Farouk’s use of Melanie clarifies the penultimate episode of the season (Chapter 18, 5 June 2018), to complete his work on Syd’s perception of David. Farouk appears to Syd as Melanie, the show’s matriarch, a character of special significance for Syd. Jean Smart plays the part of Farouk, talking with Syd about the dangers of men, and especially David. In the guise of Melanie, Farouk redresses Syd and David’s relationship in the hope that he can reveal David’s “true face.” Syd initially rebuffs “Melanie’s” words, insisting that she cannot know the future since “the future’s not written.” Eventually, though, Farouk’s trick works. Syd declares, “I have to stop him.” Farouk may not possess Syd’s body, but he does possess her mind before the scene ends.
Under the spell of Farouk, Syd confronts David in the final episode, Chapter 19 (12 June 2018). She interrupts David’s beating of Farouk to tell David, “you’re the problem, not the solution [...] you’re not the hero.” Hawley’s plot provides audiences with a reason to question the veracity of Syd’s judgment against David. In addition to the fact that Hawley clearly reveals that Syd has been tricked by Farouk, the writer also inserts the narrator’s (Jon Hamm) familiar lesson on delusions: “a delusion starts like any other idea, as an egg. Identical on the outside [...] from the shell you would never know anything was wrong.” Those who follow Hawley’s criterial pre-focusing, though, are sure to see that something is wrong: Syd is being deluded. Nothing she says from this moment forward can be trusted.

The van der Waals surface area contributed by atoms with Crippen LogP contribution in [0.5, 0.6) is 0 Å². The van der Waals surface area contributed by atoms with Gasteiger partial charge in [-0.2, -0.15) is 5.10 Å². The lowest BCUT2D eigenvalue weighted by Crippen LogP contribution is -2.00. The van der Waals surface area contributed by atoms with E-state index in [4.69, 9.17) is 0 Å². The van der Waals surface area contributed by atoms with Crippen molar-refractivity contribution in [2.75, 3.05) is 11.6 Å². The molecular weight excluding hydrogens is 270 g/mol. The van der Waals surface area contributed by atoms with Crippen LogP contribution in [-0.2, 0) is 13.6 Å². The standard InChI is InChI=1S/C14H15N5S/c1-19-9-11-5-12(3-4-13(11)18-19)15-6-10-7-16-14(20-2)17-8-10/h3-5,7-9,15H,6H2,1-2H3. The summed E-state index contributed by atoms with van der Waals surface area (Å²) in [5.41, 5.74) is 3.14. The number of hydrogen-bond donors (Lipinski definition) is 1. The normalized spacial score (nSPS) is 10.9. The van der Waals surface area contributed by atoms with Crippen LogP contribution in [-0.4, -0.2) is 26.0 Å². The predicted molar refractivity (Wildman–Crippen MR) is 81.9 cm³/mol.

And, yet, Hawley ignores his own text to legitimize a line of interpretation that text would seem to resist. In other words, the author acknowledges an intent that the text may fail to realize. The resulting conflict between the living author and the author implied in the text exposes a contest between artists and the artistry routinely tolerated in today’s marketplace of moving images. Media outlets look to hold audiences for as long as they can. They create space for artists to shape their texts even after the production has stopped. In most cases, one might expect the text and the artist to convey the same intent. This is nearly impossible in a show like Legion where the plot refuses definitive answers. All Hawley can do when engaging the publicity machine of the media is risk committing treachery against a text that demands multiple interpretations.
Allen H. Redmon is Professor of English and Film Studies at Texas A&M University Central Texas. He is author of Constructing the Coens: from Blood Simple to Inside Llewyn Davis (Rowman & Littlefield, 2015) and co-editor of Clint Eastwood’s Cinema of Trauma: Essays on PTSD in the Director’s Films (McFarland, 2017).